Varoufakis was only Greece’s finance minister for six months but became famous for his glamorous image and unconventional approach. He was the rock star economist-politician, defying the Euro elites on behalf of Greece’s radical Syriza party.

Varoufakis led the Greek resistance to the demands of Greece’s creditors during the financial crisis in the country of that year, one of a number of crises in Greece that have led to ongoing fears that it will have to crash out of the single currency or be pushed out.

His tenure in the finance post ended that summer when Athens failed to strike a deal with the creditors and called a referendum on whether to agree to demands of the European Commission (EC), the International Monetary Fund.

The country said no, the result that Varoufakis had campaigned for, but he resigned anyway. It later emerged that this was because the Prime Minister Alexis Tsipras was going to surrender to creditor demands in any event.

It is his experience of negotiating with the EU that makes him so convinced that Brexit will be so difficult.

“Any attempt to do it quickly is going to be a nightmare and the most important difficulty is that it is impossible to negotiate with Brussels,” he says. “I know that personally. There will be no negotiations between London and Brussels, anyone who tells you otherwise is either lying or they don’t know how Brussels works.”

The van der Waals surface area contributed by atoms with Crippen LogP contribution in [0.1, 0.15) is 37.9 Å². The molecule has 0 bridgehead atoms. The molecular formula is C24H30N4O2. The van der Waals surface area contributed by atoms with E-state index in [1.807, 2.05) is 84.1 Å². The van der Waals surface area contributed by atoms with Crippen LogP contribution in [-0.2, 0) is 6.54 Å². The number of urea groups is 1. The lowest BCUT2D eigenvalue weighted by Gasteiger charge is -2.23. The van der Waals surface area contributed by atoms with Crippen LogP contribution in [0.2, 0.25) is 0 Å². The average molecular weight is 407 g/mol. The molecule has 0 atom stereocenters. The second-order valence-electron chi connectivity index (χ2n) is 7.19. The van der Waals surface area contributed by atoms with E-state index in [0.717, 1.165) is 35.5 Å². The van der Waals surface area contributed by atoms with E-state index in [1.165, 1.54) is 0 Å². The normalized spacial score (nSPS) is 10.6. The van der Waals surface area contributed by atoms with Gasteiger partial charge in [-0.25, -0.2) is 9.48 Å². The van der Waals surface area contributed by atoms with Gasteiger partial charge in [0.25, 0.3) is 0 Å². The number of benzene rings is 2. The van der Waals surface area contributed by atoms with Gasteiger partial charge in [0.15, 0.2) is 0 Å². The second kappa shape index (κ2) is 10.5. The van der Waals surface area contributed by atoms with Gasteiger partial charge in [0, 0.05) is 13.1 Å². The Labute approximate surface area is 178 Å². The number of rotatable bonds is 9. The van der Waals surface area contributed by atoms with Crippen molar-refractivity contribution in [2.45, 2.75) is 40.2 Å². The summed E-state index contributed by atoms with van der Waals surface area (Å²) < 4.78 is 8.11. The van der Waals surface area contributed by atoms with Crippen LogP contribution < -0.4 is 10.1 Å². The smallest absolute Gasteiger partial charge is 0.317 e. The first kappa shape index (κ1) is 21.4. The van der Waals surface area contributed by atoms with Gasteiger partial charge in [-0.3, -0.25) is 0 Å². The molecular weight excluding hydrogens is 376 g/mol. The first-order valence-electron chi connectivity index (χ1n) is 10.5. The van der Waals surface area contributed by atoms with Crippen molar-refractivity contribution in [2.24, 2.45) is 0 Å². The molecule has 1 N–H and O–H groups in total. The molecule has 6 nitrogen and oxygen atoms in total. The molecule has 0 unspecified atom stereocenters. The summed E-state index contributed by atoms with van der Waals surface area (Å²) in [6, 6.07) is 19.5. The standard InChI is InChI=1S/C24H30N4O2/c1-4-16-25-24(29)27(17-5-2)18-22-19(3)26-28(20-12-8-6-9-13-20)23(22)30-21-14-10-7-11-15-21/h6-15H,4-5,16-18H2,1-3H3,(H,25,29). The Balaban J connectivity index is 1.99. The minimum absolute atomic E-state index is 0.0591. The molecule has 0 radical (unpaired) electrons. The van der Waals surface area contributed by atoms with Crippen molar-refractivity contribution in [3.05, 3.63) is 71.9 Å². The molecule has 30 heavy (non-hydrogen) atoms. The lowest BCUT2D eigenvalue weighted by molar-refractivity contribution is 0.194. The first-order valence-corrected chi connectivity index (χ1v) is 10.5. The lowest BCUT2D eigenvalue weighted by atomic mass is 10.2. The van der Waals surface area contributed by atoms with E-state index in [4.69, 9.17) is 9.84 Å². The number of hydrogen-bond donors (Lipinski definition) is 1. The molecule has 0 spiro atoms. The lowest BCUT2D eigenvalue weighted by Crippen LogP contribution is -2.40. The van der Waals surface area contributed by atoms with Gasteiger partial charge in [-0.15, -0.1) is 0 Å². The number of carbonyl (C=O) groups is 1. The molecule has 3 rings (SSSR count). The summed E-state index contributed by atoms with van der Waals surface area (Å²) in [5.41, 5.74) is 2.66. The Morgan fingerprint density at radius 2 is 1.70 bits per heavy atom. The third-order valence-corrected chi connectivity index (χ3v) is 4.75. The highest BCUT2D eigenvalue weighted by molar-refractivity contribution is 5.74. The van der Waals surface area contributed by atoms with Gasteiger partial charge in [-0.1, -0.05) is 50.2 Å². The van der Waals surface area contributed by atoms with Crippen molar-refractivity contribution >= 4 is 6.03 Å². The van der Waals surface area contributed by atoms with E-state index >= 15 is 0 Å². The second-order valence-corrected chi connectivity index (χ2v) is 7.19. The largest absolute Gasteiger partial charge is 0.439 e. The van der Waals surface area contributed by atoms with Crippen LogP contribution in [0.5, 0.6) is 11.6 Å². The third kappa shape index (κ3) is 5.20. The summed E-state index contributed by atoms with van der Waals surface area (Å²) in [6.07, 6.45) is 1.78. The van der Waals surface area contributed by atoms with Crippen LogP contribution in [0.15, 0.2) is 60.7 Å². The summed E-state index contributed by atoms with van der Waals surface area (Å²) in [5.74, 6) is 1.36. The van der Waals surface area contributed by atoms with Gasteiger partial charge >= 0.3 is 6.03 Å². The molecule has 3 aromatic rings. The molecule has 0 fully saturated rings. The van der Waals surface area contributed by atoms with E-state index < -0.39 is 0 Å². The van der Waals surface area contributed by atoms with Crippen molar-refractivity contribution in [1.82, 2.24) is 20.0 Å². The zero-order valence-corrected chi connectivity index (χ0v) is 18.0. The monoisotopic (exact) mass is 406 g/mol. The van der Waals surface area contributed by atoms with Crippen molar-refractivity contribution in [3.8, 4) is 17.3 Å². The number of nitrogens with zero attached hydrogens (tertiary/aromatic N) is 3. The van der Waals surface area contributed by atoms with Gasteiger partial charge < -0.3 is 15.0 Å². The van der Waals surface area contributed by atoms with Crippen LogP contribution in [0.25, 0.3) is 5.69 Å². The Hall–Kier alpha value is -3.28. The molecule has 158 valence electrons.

The problem, he explains, is that there is no clear leader with whom to negotiate – the problem cited by the American powerbroker Henry Kissinger who once asked: “Who do I call if I want to call Europe?”

Varoufakis says: “If Jean-Claude Juncker [president of the EC] and I agreed on something, and we did agree on many things, with the Commission, when he wanted to help me I knew I was going to be clobbered by Berlin, not so much because Berlin had a problem with me but because they wanted to teach Juncker a lesson, that he should not overstep his mark.

“Then in Berlin who do you speak to? Angela Merkel [the chancellor] or Wolfgang Schäuble [German finance minister]? They loathe one another. You find a common ground with Merkel, Schäuble will find a way of undermining it.”

But does this lack of strong core at the heart of the EU mean that the very entity is doomed?

“Well the way it is going yes,” he says. “It can be rationalised, it can be civilised and it can be rendered sustainable.

“Technically it is really very straightforward to do but given the political forces at work it seems pretty doomed to me.”

The ideal of a single country called Europe appeals to Varoufakis, and that is why he gave his weight to the campaign to persuade British voters not to leave the EU.

Asked his views on Irish unity and whether or not it is legitimate for unionists in Northern Ireland to want to be part of the UK (see more on his answer to that tomorrow) he says that he will tell anyone what identity they should have, and adds:

“My view would be that, ideally, Europe should be one country and then this discussion doesn’t happen.”

Borders, he says, do not make for happy families and happy societies anywhere.

So he would to see like a federal Europe?

“Yes, absolutely.”

Like America with countries becoming like the states in the US?

“We could create a federation that has never happened before. A better federation than the ones the Americans have. The Americans don’t have an idea for theirs, just look at Trump, but I think, so [a federal Europe] would be my first view.”